I know that type 1 diabetics do not produce enough (possibly none) insulin since beta cells of pancreas are damaged and as far as I know glucagon is produced by alpha cells (which are healthy in diabetic body, I suppose). So, my question is that since glucagon is released when the blood glucose is low, why do the diabetics experience hypoglycemia? Shouldn't the glucagon be released and increase the blood sugar?

Note that in Role of Alpha Cells in Diabetes1, the following is stated:

Glucagon responses to hypoglycemia have been known to be blunted in type 1 diabetes of long duration, and this may be a result of a loss of alpha- and beta-cell communication secondary to insulin deficiency.

  1. Rudy W Bilous. Role of Alpha Cells in Diabetes - Medscape - Apr 11, 2003.

1 Answer 1


Key to this question is that untreated, type 1 diabetics would never have hypoglycemia. It is insulin treatment that causes the hypoglycemia. Insulin brings sugar down and without insulin (as the case with type 1 diabetics) sugar just goes up. Exogenous insulin will bring sugar down in anyone, diabetic or no. Since Type 1 diabetics use insulin all the time, there is more chance for an accident (hypoglycemia).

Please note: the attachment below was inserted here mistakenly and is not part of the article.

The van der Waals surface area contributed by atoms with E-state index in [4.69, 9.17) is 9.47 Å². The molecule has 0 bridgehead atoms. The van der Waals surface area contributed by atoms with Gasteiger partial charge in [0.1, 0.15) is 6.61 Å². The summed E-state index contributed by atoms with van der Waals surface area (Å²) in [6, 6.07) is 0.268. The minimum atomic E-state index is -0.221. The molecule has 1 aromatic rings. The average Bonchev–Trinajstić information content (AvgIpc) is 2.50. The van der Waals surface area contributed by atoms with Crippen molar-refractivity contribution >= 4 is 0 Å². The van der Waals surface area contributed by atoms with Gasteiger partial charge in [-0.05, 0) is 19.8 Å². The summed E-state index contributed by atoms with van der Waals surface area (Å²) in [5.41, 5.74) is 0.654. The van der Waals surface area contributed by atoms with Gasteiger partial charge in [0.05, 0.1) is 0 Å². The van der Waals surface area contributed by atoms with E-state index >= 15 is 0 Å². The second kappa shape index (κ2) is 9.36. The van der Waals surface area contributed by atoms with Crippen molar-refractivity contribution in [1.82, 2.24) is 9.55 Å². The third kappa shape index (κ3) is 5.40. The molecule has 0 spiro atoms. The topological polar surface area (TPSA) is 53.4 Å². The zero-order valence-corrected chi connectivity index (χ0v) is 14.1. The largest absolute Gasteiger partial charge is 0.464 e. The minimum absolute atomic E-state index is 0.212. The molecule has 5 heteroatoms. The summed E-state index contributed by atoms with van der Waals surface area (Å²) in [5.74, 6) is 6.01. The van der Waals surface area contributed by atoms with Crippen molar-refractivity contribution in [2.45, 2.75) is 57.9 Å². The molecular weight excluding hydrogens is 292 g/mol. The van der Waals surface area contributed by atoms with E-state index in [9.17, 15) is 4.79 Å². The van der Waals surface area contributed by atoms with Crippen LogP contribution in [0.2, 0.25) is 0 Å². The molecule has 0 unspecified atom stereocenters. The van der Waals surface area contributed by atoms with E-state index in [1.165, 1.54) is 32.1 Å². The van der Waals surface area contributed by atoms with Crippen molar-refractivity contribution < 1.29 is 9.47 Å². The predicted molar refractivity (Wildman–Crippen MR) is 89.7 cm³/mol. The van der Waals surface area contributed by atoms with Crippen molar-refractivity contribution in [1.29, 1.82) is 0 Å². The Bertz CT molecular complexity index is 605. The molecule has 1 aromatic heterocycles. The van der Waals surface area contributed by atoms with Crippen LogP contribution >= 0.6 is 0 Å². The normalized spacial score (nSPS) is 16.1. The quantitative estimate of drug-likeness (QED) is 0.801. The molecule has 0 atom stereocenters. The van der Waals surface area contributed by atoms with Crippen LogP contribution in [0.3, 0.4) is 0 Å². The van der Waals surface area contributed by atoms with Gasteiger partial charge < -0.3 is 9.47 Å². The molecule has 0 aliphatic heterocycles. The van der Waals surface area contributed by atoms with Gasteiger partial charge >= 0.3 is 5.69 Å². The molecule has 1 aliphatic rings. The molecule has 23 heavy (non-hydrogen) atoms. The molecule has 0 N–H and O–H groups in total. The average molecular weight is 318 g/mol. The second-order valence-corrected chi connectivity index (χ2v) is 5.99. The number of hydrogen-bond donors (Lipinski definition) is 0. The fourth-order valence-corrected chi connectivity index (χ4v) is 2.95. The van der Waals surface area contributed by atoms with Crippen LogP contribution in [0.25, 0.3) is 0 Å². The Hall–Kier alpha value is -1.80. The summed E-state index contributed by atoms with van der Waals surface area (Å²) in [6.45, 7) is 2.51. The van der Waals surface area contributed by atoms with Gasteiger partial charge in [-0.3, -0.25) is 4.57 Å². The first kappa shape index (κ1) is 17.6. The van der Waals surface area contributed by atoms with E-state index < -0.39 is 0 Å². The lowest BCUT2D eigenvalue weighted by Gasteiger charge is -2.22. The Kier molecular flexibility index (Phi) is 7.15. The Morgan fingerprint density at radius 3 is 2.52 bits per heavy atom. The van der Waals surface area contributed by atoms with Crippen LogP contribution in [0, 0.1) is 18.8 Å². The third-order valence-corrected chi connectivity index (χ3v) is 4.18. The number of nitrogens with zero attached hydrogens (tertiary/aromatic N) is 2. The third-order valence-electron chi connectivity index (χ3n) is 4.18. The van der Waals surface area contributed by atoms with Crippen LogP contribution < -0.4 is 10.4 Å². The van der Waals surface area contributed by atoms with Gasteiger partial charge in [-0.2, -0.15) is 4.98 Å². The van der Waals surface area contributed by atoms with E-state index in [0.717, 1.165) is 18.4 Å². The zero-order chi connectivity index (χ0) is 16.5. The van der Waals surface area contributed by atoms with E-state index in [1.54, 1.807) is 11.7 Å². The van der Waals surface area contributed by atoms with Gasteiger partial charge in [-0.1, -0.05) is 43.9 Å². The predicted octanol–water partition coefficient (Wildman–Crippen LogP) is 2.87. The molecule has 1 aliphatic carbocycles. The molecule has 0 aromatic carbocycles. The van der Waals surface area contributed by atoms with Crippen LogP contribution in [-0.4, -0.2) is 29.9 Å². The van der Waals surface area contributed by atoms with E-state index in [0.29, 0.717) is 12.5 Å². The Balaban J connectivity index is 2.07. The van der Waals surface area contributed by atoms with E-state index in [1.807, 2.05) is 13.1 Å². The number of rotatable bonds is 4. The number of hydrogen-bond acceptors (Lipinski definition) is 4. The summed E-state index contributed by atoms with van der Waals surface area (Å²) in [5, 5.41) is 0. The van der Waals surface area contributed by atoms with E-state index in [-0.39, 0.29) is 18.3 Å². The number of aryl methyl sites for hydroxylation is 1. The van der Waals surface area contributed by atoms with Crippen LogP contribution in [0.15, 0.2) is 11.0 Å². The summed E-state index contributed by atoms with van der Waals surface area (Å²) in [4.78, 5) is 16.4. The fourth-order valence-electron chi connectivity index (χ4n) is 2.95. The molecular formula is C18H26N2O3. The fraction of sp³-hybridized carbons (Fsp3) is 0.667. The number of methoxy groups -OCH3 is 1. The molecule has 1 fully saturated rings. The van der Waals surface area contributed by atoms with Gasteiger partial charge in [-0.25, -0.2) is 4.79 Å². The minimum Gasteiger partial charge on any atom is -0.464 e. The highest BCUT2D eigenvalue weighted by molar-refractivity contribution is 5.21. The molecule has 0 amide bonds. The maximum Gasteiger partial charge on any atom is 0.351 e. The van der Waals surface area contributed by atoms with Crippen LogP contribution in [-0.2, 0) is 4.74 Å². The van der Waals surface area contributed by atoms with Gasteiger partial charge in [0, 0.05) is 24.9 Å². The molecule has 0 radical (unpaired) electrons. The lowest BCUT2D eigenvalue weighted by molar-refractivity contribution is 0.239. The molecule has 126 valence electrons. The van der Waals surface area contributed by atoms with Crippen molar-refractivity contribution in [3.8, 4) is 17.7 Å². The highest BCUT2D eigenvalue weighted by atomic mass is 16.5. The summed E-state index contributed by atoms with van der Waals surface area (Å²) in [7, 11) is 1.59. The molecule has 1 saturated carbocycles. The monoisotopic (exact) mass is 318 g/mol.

Also, some Type 1 diabetics might not compensate against hypoglycemia or correctly perceive that they are hypoglycemic. Reasons for this are laid out in the following article:

From Hypoglycemia in Type 1 Diabetes

Three major defects in this homeostatic response contribute to the high frequency of hypoglycemia in type 1 diabetes.

The article summarizes what those are - basically a blunting of normal reactions to hypoglycemia stemming from the disease itself. It then summarizes:

Thus, the glucose counterregulatory defense against hypoglycemia in individuals with diabetes becomes impaired at almost every level and rendered even more defective through intensive insulin therapy


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